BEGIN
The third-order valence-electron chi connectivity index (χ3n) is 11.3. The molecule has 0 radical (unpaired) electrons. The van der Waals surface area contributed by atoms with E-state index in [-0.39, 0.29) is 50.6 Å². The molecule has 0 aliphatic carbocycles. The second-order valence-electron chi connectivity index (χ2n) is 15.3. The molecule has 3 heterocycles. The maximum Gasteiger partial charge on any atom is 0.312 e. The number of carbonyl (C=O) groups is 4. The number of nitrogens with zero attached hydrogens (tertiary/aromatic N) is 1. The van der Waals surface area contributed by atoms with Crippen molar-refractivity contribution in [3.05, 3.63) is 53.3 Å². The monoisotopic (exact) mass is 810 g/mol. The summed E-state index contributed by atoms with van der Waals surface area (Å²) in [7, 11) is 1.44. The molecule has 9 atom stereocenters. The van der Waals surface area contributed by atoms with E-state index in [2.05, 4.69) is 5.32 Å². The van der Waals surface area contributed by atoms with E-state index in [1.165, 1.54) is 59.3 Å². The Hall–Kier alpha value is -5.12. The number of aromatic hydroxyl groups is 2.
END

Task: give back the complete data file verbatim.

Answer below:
The third-order valence-electron chi connectivity index (χ3n) is 11.3. The molecule has 0 radical (unpaired) electrons. The van der Waals surface area contributed by atoms with E-state index in [-0.39, 0.29) is 50.6 Å². The molecule has 0 aliphatic carbocycles. The second-order valence-electron chi connectivity index (χ2n) is 15.3. The molecule has 3 heterocycles. The maximum Gasteiger partial charge on any atom is 0.312 e. The number of carbonyl (C=O) groups is 4. The number of nitrogens with zero attached hydrogens (tertiary/aromatic N) is 1. The van der Waals surface area contributed by atoms with Crippen molar-refractivity contribution in [3.05, 3.63) is 53.3 Å². The monoisotopic (exact) mass is 810 g/mol. The summed E-state index contributed by atoms with van der Waals surface area (Å²) in [7, 11) is 1.44. The molecule has 9 atom stereocenters. The van der Waals surface area contributed by atoms with E-state index in [2.05, 4.69) is 5.32 Å². The van der Waals surface area contributed by atoms with E-state index in [1.165, 1.54) is 59.3 Å². The Hall–Kier alpha value is -5.12. The number of aromatic hydroxyl groups is 2.